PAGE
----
In Little Woman in Blue: A Novel of May Alcott, (see review) Jeannine Atkins granted my wish. She imagined May’s growing resentment as Louisa read pages from Little Women out loud to the family. One episode in particular was stinging:
One evening, her hand tightened on her pen as Louisa read an episode in which the youngest sister shoved a manuscript into the fireplace. May cried, ‘I would never burn your work! I was the one who encouraged you to write this novel!’
‘I told you, it’s a story.’
‘Even if you didn’t use the scrambled version of my name, don’t you think people will recognize the niminy-piminy chit with her wretched attempts to burn images on wood with a hot poker?’
‘I’ll make it up to you.’ (pg. 140)
Big sister, baby sister
Atkins also imagined the scene where May received the first copy of her book called Concord Sketches (containing twelve sketches of Concord landmarks) and her reaction to reading the preface written by her now-famous sister Louisa. In part it read,
These sketches, from a student’s portfolio, claim no merit as works of art, but are only valuable as souvenirs, which owe their chief charm to the associations that surround them, rather than to any success in the execution of a labor of love, prompted by the natural desire to do honor to one’s birthplace.” (Concord Public Library Special Collections).
May was no quitter despite the fact that Louisa failed to take her seriously. I submit that the combination of Amy March and the preface written for Concord Sketches drove her all the more to prove herself as worthy of the same crown Louisa now wore. I can imagine May remembering these incidents as she relished over her triumph over her painting being accepted into the prestigious Paris Salon:
My dear Marmee’s heart will be delighted to hear that my little picture is accepted at the great Salon exhibition, where from 8500 works sent in, only 2000 were accepted, and mine was thought worthy a place among the best. Who would have imagined such good fortune, and so strong a proof that Lu does not monopolize all the Alcott talent. Ha! Ha! Sister, this is the first feather plucked from your cap, and I shall endeavor to fill mine with so many waving in the breeze that you will be quite ready to lay down your pen and rest on your laurels already won.” (pg. 182 May Alcott a Memoir by Caroline Ticknor)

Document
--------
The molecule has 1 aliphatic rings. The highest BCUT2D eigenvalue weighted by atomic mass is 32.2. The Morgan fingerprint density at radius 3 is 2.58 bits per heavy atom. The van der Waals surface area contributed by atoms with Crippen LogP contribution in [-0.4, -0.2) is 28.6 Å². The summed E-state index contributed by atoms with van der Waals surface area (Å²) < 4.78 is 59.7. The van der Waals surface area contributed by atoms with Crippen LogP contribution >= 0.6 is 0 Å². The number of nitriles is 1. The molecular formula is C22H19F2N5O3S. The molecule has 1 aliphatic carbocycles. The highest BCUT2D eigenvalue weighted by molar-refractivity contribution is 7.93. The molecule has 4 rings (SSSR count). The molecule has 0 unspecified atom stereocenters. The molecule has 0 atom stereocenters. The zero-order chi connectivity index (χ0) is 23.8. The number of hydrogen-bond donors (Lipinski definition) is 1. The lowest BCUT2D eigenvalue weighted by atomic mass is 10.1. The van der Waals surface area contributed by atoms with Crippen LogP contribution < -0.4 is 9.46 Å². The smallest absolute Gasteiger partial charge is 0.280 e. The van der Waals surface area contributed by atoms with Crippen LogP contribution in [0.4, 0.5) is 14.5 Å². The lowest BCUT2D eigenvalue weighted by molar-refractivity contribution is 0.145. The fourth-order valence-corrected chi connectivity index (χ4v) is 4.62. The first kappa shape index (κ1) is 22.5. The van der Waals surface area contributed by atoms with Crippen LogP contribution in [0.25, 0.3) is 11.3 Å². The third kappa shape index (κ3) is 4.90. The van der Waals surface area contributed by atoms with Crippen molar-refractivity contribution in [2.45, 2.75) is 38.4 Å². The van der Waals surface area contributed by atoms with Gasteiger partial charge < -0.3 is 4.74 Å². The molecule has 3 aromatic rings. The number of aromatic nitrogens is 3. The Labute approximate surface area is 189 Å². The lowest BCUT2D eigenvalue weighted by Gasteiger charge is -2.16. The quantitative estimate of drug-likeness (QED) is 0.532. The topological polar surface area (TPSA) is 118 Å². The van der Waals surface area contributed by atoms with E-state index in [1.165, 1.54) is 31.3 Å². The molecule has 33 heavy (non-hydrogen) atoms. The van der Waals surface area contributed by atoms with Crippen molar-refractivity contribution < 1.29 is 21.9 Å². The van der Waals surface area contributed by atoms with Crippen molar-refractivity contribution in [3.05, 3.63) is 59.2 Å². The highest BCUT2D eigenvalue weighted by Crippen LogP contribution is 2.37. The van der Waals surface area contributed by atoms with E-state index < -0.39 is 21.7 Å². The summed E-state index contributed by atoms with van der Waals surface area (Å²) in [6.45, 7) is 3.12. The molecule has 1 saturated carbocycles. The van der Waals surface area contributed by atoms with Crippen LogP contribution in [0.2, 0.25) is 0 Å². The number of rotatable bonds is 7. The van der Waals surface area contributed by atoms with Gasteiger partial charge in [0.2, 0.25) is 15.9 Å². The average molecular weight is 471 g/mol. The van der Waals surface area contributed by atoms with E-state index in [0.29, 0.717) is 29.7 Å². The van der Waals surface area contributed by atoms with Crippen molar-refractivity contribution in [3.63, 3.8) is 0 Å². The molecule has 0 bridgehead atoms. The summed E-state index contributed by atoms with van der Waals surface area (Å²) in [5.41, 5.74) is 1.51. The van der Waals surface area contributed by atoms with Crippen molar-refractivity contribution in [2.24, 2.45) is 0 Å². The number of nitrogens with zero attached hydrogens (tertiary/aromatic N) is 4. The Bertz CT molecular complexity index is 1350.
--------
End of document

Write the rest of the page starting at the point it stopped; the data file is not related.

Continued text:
Payback was sweet. And the best part was by that time, Louisa had come to appreciate her baby sister’s many talents and virtues. They were to become close in later life until they were separated by May’s untimely death. In appreciation of May, Louisa wrote Diana and Persis but was unable to finish due to her grief. (see previous blog post)
ADDENDUM: I was discussing this letter from Anna with a friend just now and I was reminded that although May was 18, she had been sheltered by the family and perhaps was not as mature at 18 as say Louisa was (who I believe was an old soul in a young body). As this sickness was a first for all of them, it might have been more difficult for May to process. She and Lizzie had been inseparable as children and even in Boston until May went to school. I did always think she was trying to protect herself from a truly horrendous situation which might explain her tone in that stanza I quoted.